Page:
Also, chickens are birds, birds fly, 4 foot fencing will not keep them in once they figure out they can fly…I have used the plastic netting that is sold for protecting fruit tree’s strung across the top to keep them in, also works pretty well at keeping owls, hawks and other raptors out. And last, say goodbye to whatever grass is inside there, they will make short work of that…Good looking ladies you got there, though, and I am sure Sampson will have a blast chasing them up and down the fence line.
They will start laying eggs now that they are out.
I almost forgot make sure the have sand to small pebbles to pick at.
I love hearing chicken adventure stories. Chickens are delightful!
You did a great job! And they look amazing. Can’t believe how quickly they’ve grown, but they’re beautiful. Hope Mrs. J. can have her bench inside now so they can run to her as they roam around.
Samson is actually helping you train them to stay away from the fence. Predators will wait by the fence, reach through and try to drag a chicken out. So Samson is doing his job as hen-guard.
Nice looking chickens Ken!
I would like to offer a suggestion.
During the last drought a lack of food was driving the bears to raid chicken coops! Selectmen had fish and game come to talk to townsfolk, one gentlemen lost 40 chicken’s in one raid!
Basis of the story is buy a charger that will deter a large animal, cow or horse!
First one I bought was for racoon, not enough for bear’s, yes I found out the hard way.
I use four strands of wire,it is cheap enough!
Looks great, Ken! Does this mean this is a MSB community (coop)erative? Glad to see it worked out so well!
Yep, you’re gonna have a dirt lot soon. But, on the fun side, you can get a bale of straw and throw it in there. This is the best “toy” for chickens. They love to scratch and pick through it and after working it up for a month or so you can compost it for your garden. Make them earn their keep. :)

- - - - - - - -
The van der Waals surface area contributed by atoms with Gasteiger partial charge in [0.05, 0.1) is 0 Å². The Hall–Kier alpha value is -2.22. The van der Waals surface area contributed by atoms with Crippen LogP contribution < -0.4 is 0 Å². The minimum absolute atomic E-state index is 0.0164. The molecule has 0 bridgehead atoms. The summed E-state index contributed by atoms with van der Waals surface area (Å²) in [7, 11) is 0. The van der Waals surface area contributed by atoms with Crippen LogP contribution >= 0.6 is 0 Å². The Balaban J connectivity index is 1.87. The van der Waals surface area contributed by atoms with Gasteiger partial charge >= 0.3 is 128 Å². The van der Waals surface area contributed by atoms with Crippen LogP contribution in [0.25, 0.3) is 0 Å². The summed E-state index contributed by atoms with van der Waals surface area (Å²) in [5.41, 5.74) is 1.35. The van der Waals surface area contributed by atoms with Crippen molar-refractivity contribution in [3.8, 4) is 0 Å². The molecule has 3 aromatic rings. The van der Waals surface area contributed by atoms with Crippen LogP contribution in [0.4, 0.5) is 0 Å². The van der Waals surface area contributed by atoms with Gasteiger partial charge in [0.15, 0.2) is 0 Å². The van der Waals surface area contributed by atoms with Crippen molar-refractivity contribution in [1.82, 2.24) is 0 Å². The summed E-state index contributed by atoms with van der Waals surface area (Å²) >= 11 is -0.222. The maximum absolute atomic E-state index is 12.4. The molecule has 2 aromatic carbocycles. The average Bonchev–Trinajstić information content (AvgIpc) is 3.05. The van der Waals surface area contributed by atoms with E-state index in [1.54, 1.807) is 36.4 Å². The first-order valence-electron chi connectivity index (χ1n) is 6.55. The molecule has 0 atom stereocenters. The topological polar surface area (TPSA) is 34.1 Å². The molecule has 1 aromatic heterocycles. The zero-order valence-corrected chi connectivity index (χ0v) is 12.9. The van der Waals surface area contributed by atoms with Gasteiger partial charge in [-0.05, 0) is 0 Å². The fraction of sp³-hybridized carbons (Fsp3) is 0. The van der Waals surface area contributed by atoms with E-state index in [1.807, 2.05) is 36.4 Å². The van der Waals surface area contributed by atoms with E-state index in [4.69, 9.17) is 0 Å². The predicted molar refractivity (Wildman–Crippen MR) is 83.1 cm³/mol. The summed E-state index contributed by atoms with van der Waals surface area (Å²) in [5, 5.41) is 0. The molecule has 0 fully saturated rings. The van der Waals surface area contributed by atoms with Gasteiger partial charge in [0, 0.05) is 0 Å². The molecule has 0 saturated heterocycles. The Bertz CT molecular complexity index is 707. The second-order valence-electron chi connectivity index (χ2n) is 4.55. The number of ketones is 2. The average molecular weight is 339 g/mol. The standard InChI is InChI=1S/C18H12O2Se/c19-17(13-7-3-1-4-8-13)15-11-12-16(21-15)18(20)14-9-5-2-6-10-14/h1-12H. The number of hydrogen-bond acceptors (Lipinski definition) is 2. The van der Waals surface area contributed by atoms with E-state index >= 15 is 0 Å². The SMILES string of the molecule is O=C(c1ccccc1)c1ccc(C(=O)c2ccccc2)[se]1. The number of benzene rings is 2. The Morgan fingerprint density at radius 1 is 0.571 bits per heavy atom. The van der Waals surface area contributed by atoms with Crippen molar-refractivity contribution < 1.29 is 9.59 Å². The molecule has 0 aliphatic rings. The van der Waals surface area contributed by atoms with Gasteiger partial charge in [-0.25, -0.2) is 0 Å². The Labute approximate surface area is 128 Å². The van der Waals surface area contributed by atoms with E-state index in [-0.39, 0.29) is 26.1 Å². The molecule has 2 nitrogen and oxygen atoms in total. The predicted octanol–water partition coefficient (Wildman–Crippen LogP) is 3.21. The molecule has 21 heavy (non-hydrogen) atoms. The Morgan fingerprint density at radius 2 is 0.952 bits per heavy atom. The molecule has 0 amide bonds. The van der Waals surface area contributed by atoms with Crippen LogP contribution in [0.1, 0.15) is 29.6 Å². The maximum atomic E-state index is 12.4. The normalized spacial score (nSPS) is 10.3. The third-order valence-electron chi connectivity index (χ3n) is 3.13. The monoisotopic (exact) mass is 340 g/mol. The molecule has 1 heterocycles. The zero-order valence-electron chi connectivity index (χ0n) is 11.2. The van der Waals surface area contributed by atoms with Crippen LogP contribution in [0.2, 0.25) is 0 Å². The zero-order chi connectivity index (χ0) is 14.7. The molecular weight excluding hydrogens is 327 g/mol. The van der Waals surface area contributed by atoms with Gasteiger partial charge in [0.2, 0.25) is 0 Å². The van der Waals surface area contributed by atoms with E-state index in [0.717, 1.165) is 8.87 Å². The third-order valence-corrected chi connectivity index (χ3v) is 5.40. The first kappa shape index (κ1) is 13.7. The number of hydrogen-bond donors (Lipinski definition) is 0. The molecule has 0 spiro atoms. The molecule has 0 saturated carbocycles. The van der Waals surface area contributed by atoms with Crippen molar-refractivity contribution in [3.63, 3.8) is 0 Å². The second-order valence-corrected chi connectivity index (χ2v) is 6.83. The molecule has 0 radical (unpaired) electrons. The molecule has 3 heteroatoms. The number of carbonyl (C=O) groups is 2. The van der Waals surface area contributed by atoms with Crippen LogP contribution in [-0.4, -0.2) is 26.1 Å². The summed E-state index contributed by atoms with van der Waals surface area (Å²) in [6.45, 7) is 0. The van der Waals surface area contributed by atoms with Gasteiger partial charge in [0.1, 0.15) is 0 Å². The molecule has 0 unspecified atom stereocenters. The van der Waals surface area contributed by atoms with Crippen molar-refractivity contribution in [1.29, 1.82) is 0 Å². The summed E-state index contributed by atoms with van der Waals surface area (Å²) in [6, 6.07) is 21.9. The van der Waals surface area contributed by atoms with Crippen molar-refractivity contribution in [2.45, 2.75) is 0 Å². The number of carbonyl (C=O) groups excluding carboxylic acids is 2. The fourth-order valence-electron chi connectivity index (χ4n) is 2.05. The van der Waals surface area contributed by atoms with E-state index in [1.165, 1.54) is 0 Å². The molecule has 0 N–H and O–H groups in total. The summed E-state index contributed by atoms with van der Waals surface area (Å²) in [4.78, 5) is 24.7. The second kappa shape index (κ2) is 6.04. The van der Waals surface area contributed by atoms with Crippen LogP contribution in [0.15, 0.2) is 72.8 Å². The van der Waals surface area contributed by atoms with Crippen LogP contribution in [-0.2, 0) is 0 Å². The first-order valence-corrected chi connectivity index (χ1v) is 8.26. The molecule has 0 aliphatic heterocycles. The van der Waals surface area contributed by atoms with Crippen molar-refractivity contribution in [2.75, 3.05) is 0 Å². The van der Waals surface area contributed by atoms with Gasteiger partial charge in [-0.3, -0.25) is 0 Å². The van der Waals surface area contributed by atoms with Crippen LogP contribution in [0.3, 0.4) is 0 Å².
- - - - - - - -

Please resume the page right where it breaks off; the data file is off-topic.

Aren’t they fun? My little pom does the charge the fence thing.
Just re-read the article and comments…a nice diversion from the real world
It’s good to see life continues on these turbulent times. Thank you Ken!
Looks great Ken! And I love watching my chickens outside. They are so funny. Nothing beats “Farm TV” lol!
chickens look great. I am happy for you. Our chickens not only provide great protein, but LOTS of fun watching and laughing. Right now, we have had so much rain this week, that part of our chicken yard looks like a pond!
Next thing ya know you’ll be rolling in eggs. I see a future article about over winter storage. Been reading up on water glassing, and liming. All the supplies ya need are available on Amazon. May even pickle a few.
I have had eggs from my hens in the fridge that are still decent 3-4 months, have used older too, so storage shouldnt be a problem, even seen where people crack them into a ziplock and freeze them.
One tip i saw on keeping your layers going is to add a light in their coop on a timer that keeps it light for a consistent time, like goes on at 5:30 off at 8:30 every day, havent tried it but have known a few peeps who do it, production will still slow around molt, depending on hens you may be still getting eggs anyway
Mmmm… Spicy Pickled Ghost pepper eggs. I usually make a big enough brine for 4 or 5 Quart size mason jars, about 14 eggs per jar. Last time had 16 habaneros, a dozen jalapenos, 6 ghost peppers, some sriracha, garlic, and some red hot pepper flakes. by the time I get to the last jar it’s been sitting for a couple of months, phew….. delicious.
Now that my chickens are giving me almost a dozen eggs a day I think I’ll be eating more of those as well as some Curried chicken salad sandwiches. And of course keeping some for the longer term.
Kulafarmer, I tried the light on a timer and it does work, however I read somewhere that hens are born with a certain amount of eggs, so I quit doing the light to try and get more years out of the hens, if that makes sense. I started storing eggs in the back of the fridge for wintertime use, if they are clean when you collect them, don’t wash the bloom off and they will be good for several months in the fridge, even if you have to wash them at collection time, they will still last a long time in the fridge. No telling how old the ones are that you buy in the store